Too bad you couldn't have had Wallace in your FanDuel lineup on this night. He played all but the last six seconds in a victory over the Bucks. The 27 rebounds were the most by any player in the NBA since 2002, when Wallace grabbed 28 rebounds in a 2002 win over the Pistons. No player reached the 27-board mark until 2008, when Marcus Camby did so against the Bulls in 2008. The fact that he added six assists, three steals and three blocks only add to what was clearly his best performance in a Bulls uniform.

Wendell Carter Jr. gets early 'learning experience' against Embiid, Sixers

Wendell Carter Jr. gets early 'learning experience' against Embiid, Sixers

PHILADELPHIA – Picture yourself at 19 years old.

Maybe you were in college. Maybe you hit the job market early.

What you likely weren’t doing was guarding one the NBA’s best centers in your first professional game.

That was the task charged to Wendell Carter Jr. in the Bulls’ 127-108 loss to the 76ers in the season opener at the Wells Fargo Center Thursday.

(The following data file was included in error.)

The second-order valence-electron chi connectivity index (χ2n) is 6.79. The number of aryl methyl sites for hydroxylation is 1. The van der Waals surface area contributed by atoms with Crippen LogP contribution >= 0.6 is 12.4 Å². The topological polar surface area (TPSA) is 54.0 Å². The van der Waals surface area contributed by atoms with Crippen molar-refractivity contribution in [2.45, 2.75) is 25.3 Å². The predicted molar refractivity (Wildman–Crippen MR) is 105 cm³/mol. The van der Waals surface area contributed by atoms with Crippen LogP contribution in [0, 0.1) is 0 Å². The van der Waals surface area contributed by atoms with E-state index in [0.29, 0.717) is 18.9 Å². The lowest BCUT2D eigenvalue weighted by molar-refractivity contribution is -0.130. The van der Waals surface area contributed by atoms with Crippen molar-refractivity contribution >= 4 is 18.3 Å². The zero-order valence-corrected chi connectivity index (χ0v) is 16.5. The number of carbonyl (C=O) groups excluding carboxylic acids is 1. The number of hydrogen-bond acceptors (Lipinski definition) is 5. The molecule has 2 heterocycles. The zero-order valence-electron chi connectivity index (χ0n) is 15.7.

Carter Jr. was the seventh overall pick in the NBA draft after just one season at Duke. He earned the start in his NBA debut after an impressive preseason, but nothing could’ve prepared him for going up against Philadelphia’s Joel Embiid.

“Oh yeah, for sure,” Carter Jr. said when asked if Embiid was as impressive as he thought he’d be. “He’s a phenomenal player. He’s one of, or the best, big man in the league. Very skilled, very poised. He knows his spots on the court.

“I didn’t go out there with my best effort. It’s just a learning experience for me.”

Carter Jr. had eight points, three rebounds, three assists and a block in 20 minutes. He also picked up four fouls, which the rookie attributed to the physicality and craftiness of Embiid.

But he did flash the impressive and varied skill set that made him a high pick and such a coveted prospect. He was also able to garner the praise of the Bulls’ veterans.